April 20, 2013


During the bloodless EDSA, "People Power," "Rosary Revolution" in the Philippines in the 80's, which ousted the dictator Marcos, this picture of two DAUGHTERS OF ST. PAUL became famous, as they knelt in front of the tanks and prayed.

THEN: Sister Ping is on the left in the black and white picture. NOW: Sister Ping is the tall one with the dark belt buckle on the far right in the color picture!

April 13, 2013


Here's the news story video:


P.S. Teen girls: you don't even need to be drunk yourself. Just hang out with drunk boys. Or boys who use porn (oh wait, that would be a lot of boys). I mean, where are they even getting the idea to rape you and how to do it? And thinking it's cool?




April 3, 2013 (Boston) — Pauline Books & Media is excited to announce the release of a new translation of Love and Responsibility, masterfully completed by native Polish speaker Grzegorz Ignatik. Grzegorz, who holds a Sacred Theology Licentiate from the International Theological Institute in Austria, teaches at the Pontifical College Josephinum in Columbus, Ohio and is a PhD candidate in Theology at the John Paul II Institute for Studies on Marriage and Family in Washington, DC.

Originally published in Polish in 1960, Love and Responsibility is Karol Wojtyla’s (now Blessed John Paul II) groundbreaking book on human love that explores relationships between persons, especially concerning sexual ethics. This new translation contains extensive, helpful notes on language nuances, major concepts, and key terms that open Karol Wojtyla’s thought to an even wider audience in a time of continued relevance. The text used is the 2001 version published in Polish, which includes revisions of the original 1960 edition made by Blessed John Paul II himself. The first English publication of then-Cardinal Wojtyla’s article On the Meaning of Spousal Love is also included.

Mary Shivanandan, STD, Professor of Theology at the Pontifical John Paul II Institute for Studies on Marriage and Family at The Catholic University of America, acclaims: “...it is impossible to do justice to the richness of this new translation...his [Ignatik’s] philosophical and theological background gives him a depth of interpretation and elucidation of the text.” Its release will be celebrated at a book launch held at the Institute on April 22, 2013. For more information on the event, please visit: http://www.johnpaulii.edu/events/view/love-and-responsibility.

For additional information on this new translation, please visit our Love and Responsibility webpage:
www.pauline.org/love. Review copies can be requested by contacting Ariana Tantillo, Marketing Assistant & Copy-writer, at (617) 676-4490 ext. 4179 or atantillo@paulinemedia.com.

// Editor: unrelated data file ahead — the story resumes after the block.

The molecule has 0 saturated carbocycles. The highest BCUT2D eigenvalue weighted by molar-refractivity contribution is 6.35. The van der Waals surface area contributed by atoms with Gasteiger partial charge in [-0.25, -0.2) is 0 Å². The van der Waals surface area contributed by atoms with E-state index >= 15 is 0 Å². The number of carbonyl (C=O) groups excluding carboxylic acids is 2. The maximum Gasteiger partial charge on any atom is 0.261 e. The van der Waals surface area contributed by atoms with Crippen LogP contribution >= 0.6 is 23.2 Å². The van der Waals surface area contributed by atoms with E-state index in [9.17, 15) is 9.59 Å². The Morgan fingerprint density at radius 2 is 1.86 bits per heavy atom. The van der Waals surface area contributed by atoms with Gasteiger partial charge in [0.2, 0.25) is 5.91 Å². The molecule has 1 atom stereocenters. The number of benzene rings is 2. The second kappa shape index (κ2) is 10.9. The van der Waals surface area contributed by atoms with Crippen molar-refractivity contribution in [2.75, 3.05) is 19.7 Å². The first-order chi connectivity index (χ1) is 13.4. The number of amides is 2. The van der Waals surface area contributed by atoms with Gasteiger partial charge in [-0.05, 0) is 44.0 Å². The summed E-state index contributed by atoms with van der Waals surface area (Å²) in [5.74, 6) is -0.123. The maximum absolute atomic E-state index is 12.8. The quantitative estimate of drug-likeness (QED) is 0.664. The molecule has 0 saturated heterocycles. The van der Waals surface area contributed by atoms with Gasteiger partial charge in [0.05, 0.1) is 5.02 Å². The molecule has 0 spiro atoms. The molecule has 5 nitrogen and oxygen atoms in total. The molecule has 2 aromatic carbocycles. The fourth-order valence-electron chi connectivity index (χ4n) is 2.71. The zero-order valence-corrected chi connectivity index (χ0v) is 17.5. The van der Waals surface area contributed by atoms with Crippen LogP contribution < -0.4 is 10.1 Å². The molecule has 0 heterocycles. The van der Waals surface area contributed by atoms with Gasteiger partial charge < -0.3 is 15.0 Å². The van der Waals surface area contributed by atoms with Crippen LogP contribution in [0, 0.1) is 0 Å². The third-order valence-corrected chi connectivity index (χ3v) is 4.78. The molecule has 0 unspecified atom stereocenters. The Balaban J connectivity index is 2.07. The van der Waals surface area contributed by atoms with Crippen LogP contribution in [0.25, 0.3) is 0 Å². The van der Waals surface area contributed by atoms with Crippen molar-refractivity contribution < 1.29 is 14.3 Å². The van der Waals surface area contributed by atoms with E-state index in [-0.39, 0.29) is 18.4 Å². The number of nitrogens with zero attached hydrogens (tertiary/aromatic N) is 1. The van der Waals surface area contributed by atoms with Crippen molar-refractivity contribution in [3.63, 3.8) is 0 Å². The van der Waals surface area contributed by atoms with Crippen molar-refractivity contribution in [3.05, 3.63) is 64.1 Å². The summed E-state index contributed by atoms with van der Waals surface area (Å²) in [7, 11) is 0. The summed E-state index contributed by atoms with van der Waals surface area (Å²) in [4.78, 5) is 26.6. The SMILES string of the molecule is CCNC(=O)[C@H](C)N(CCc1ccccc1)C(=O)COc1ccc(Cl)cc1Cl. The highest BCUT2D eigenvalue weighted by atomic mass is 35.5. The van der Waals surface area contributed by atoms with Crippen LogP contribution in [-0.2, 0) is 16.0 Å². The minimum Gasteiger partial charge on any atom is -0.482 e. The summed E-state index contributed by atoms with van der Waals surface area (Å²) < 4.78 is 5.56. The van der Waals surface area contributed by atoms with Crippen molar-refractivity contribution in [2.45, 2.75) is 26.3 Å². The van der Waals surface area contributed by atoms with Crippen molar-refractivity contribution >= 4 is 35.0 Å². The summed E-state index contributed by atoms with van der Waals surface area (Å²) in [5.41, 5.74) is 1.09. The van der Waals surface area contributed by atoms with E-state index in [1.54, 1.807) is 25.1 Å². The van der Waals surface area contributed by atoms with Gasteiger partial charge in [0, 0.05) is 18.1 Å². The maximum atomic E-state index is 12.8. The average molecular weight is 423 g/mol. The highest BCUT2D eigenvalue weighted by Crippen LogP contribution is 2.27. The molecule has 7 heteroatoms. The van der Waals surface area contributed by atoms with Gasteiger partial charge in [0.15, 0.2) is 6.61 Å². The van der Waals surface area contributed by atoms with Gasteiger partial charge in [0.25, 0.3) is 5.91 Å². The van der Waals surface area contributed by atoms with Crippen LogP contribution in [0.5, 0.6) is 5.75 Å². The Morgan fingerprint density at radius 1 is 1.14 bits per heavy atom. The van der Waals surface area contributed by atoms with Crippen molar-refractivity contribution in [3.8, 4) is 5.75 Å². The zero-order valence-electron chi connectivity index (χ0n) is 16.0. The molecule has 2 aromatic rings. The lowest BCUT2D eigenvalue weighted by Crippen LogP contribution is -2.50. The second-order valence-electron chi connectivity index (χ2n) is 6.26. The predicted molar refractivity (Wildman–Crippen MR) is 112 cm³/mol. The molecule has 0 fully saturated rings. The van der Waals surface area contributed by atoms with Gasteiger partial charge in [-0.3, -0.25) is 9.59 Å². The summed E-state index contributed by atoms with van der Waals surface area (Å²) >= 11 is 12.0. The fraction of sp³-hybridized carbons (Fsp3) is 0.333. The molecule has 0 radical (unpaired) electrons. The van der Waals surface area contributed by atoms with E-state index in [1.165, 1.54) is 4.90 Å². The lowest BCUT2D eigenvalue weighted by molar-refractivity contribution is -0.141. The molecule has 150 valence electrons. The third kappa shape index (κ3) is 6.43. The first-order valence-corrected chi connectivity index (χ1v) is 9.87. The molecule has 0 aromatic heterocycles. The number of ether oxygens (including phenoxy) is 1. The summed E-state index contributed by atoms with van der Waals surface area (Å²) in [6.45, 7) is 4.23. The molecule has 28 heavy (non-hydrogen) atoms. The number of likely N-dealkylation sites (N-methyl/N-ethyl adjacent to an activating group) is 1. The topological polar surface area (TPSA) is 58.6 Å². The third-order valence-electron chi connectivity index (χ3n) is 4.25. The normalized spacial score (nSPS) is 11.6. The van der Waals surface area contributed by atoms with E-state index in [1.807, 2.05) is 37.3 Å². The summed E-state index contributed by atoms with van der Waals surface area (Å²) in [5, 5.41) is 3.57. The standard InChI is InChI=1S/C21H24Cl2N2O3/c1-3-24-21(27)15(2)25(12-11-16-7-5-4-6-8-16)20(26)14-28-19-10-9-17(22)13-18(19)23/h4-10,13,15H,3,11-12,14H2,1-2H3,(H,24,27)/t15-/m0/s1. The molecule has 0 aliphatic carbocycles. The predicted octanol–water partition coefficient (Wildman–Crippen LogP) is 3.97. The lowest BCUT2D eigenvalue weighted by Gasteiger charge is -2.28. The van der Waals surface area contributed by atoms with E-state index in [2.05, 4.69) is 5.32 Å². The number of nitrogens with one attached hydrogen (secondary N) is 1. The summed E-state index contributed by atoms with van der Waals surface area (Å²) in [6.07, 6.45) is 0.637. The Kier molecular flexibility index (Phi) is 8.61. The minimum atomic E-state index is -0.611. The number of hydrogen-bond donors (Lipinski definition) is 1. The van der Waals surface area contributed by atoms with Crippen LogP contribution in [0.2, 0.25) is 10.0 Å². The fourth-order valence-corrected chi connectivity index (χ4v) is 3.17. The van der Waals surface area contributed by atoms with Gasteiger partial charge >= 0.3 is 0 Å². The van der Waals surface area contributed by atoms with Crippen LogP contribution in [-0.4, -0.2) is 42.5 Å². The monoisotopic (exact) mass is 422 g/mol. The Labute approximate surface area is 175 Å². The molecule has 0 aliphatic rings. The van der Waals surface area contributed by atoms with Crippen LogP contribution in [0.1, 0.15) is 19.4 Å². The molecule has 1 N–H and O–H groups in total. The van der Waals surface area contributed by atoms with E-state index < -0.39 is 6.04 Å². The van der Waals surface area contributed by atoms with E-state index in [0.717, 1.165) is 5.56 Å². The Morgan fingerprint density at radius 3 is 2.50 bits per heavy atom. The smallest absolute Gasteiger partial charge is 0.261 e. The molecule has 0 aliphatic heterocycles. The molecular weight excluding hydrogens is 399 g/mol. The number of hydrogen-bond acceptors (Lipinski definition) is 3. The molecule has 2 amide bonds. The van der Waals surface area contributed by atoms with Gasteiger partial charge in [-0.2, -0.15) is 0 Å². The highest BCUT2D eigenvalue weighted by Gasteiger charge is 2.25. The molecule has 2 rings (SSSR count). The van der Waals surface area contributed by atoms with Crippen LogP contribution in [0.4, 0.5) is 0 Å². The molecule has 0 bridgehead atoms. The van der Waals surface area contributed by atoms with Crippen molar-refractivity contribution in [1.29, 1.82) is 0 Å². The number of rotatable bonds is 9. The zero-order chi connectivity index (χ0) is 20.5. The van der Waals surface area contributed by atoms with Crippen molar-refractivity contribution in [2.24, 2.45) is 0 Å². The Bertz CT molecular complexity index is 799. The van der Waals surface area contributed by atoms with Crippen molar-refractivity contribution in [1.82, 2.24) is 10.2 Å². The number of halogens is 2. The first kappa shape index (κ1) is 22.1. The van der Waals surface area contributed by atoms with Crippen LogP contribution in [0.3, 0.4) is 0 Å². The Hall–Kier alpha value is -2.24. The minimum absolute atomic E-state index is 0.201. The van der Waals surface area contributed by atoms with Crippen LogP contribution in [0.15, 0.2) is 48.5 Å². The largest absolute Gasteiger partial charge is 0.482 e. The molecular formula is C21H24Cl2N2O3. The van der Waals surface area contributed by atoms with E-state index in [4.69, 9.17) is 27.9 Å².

Pauline Books & Media is the publishing house of the Daughters of St. Paul, an international Congregation of women religious whose mission is evangelization through the means of social communication. They operate thirteen retail book centers in North America and a publishing and distribution facility in Boston, Massachusetts.  

April 5, 2013


This review is dedicated to memory of Roger Ebert,
one of the movie reviewer greats (he made movie reviewing virile
 and something to be reckoned with!) who died on
Blessed Fr. James Alberione’s 129th birthday, April 4, 2013.
After over 100 years of cinema, film has no patron saint.
Many have been proposed, but the Church has rejected them all.
We are hoping it will be James Alberione who was a filmmaker himself
and wrote much about the power of film.

A new film on the sports career of major league baseball color-barrier-breaker, Jackie Robinson, is a must-see! The film is simply called “42,” for Robinson’s Brooklyn Dodgers’ number. Forty-two is the only number in baseball that has been retired, and is now worn by all MVP players in commemoration of Robinson’s achievements.

This film should be seen—if possible—on the big screen. It is a lush, grand period piece with an Aaron Copland-style Americana orchestral and muted brass soundtrack. BUT this is not a trite, simplistic “let’s project 2013 on 1948” message-film with feel-good, righteous messages about equality. The concepts and the dialogue are fresh and original. It’s the story of a reluctant hero (Robinson is played by lookalike Chadwick Boseman*) who just wanted to play baseball, and a major league baseball executive who just wanted to win (Branch Rickey is played by Harrison Ford). Writer-director Brian Helgeland is a genius filmmaker-artist. Check out his eclectic, prolific résumé on www.imdb.com. Oh, and he graduated from Jesuit Loyola Marymount University in Los Angeles (considered one of the country’s top 10 film schools), and he’s a New Englander. You know him from the uber-brilliant “L.A. Confidential,” “Mystic River” and much more.

The cinematography (Don Burgess of “Flight,” “Spiderman,” “Forrest Gump,” “Enchanted”), color-palette, lighting, etc., is impeccable. If you like Technicolor and the expansive feel of Hollywood films from the 50’s and 60’s, then “42” is for you. “42” is baseball’s “Sound of Music.” Without the music. Even most of the mammoth crowd scenes (in the bleachers) appear to be real people and not blow-up extras (like “Seabiscuit” used). This film manages to be grandiose and intimate at the exact same time.

The well-cast ensemble of characters are interesting, and the whole story is consistent and cohesive. A gracefully-aged Harrison Ford carries a big part of the drama as the risk-taking Rickey who hires Robinson. The dialogue is rich and ordinary, surprising and funny, really has something to say, utterly quotable while avoiding clichés. The dialogue feels like, well, LITERATURE. Must be because Helgeland is a well-read, well-spoken New Englander. The time is post-war 40’s, but Helgeland doesn’t indulge in quippy, overly-stylized, of-the-times banter.  Instead, he employs plain talk, and never falls into anachronistic blunders of using modern-day lingo like so many screenwriters.